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An Investigation of Arsenic Degradation in the 2AFN Enzyme from Alcaligenes Faecalis
Ilyas Saltani & Zoha Husain

An Investigation of Arsenic Degradation in the 2AFN Enzyme from
Alcaligenes Faecalis
~
Ilyas Saltani & Zoha Husain
Abstract
Among Alcaligenes faecalis’ versatile contributions to the environment, its most
prevalent property enables it to convert the toxic derivatives of arsenic, such as arsenite, into a
less toxic form, arsenate. The objective of this project was to simulate this reaction by virtually
binding the enzyme (2AFN) responsible for this arsenic reduction to arsenite on its five distinct
binding sites. It was hypothesized that the binding site with the largest area would display the
strongest binding affinity. Schrodinger Software was the program used to determine this binding
affinity using a method known as docking. Prior to advancing on to the docking phase, the
enzyme 2AFN was prepared using a protein preparation wizard feature. After preparation, 2AFN
underwent binding site detection using a SiteMap, which identified five specific binding sites for
the arsenite to dock. The final phase before docking was the Receptor Grid Generation, which
needed to be implemented to each of the five binding sites as they were individually docked to
arsenite. This provided the docking values known as Glide Scores, and the binding site
producing the largest values was concluded to possess the strongest binding affinity. It was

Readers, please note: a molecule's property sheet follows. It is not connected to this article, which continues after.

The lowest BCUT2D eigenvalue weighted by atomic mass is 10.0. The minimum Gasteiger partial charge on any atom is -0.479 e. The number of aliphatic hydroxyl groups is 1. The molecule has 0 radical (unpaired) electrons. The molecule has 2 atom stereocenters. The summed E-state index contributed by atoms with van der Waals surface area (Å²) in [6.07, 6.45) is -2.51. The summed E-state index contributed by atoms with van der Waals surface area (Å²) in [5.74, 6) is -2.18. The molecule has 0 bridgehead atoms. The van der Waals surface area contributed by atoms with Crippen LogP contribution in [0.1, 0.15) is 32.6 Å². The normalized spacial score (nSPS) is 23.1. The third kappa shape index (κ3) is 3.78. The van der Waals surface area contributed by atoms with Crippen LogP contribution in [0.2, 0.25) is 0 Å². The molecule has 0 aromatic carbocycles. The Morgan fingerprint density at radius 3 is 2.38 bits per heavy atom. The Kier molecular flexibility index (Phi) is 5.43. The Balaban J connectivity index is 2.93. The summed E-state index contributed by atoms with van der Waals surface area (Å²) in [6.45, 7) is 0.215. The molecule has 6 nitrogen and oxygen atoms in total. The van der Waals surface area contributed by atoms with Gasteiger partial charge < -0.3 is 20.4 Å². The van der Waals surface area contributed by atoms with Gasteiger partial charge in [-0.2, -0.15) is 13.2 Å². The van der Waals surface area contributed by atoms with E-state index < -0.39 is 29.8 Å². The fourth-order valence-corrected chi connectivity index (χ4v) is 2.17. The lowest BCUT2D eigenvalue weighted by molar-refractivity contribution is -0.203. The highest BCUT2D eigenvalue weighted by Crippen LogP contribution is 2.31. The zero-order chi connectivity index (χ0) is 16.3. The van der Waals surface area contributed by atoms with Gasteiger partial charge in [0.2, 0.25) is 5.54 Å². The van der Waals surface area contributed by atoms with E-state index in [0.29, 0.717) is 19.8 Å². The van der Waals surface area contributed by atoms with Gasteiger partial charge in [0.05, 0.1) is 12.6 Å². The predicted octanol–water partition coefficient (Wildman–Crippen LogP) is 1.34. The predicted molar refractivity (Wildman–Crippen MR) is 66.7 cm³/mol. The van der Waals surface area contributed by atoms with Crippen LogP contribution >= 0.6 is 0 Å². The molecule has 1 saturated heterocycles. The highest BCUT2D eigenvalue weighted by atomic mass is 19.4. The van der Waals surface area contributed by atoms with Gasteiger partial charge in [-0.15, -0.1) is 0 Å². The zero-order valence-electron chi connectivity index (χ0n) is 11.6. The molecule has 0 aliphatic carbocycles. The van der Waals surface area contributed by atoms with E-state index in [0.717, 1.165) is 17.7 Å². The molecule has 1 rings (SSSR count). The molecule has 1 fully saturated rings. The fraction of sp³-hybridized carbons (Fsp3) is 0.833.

observed that Binding Site 3 displayed the greatest Glide Score therefore proving that there is a
significant correlation between area and binding affinity as Binding Site 3 was the second largest
binding site. Obtaining these values is rudimentary as this information can be implemented into
further researching arsenic and Alcaligenes faecalis interactions for potential degradation
methods.
Background
Alcaligenes faecalis is an aerobic, gram negative bacteria generally found in moist
environments. It is immensely significant in the medical field; for example, its relationship with
cystic fibrosis patients. It is provided with an opportunistic respiratory tract to thrive in and is
presumed to leave negative long-term impacts on these patients. Its most prevalent property
however, which is the focus of our research, is its ability to reduce the highly toxic derivatives of
arsenic, such as arsenite, into the less toxic form arsenate. The reduction reaction it induces
releases a minute quantity of ATP which can be utilized as an alternate energy source when
Alcaligenes faecalis is exposed to undesirable conditions, such as lack of oxygen. Arsenic
poisoning is an ever increasing issue as it contaminates groundwater reserves and has deleterious
effects on the consumers of that water. Though it is no longer a major threat in modern societies
due to advancements in water regulation, it is still prevalent in developing countries (Emsley,
2011). Roughly 140 million people in the world are at risk of lung cancer and various diseases
because of arsenic presence in groundwater (Oliver, 2007). Even some U.S. states, such as New

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